“This Class of People”
Of the infamous General Order No. 11, President Jefferson Davis considered Grant’s conduct as an arbitrary abuse of power; the Confederate States never issued any orders which singled out religious groups for discriminatory attack.
“Speculators were swarming around Gen. Ulysses S. Grant’s headquarters at Holly Springs, Mississippi, and following his forces in search of cotton to be bought as cheaply as possible and sold in the north. Grant complained to Assistant Secretary of War C.P. Wolcott about “Jews and other unprincipled traders” who flouted Treasury regulations, and ordered his commanding officer at Columbus, Kentucky to deny permits to all Jews who wished to travel south.
In other correspondence he expiated on his unfavorable opinions of Jewish traders with their “carpet sacks” and pockets full of gold.” When Grant’s own father, a leather merchant who came to Holly Springs with some Jewish tradesmen in hopes of making money from the cotton trade, Grant sent him north again and in cold fury issued his notorious General Order 11 of December 17, 1862.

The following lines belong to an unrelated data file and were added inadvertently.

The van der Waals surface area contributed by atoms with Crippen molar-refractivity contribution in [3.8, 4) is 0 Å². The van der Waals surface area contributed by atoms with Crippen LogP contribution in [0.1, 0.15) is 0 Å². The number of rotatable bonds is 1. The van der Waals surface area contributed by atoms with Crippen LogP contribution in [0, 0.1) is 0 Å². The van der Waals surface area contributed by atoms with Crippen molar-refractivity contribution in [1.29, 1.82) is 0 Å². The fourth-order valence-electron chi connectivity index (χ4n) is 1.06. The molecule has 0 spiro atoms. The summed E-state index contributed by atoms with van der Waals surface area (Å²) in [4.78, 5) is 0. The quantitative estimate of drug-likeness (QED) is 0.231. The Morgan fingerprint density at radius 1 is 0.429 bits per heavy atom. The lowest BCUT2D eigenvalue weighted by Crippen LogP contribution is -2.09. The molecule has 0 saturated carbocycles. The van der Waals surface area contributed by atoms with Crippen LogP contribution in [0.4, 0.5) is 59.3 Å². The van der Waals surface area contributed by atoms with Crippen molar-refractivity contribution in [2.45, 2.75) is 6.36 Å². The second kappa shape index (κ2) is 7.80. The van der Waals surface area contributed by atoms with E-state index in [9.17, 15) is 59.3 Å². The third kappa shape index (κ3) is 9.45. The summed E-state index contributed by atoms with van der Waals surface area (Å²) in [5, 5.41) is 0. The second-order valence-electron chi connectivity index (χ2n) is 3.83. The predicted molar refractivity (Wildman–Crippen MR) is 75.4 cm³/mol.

This read: “The Jews, as a class violating every regulation of trade established by the Treasury Department and also department orders, are hereby expelled from the department and held in confinement within twenty-four hours from the receipt of this order. Post commanders will see that this class of people be furnished passes and required to leave, and anyone returning after such notification will be arrested and held in confinement until an opportunity occurs for sending them out as prisoners.”
(The Jew in American Politics. Nathaniel Weyl. Arlington House. 1968, pp. 58-59)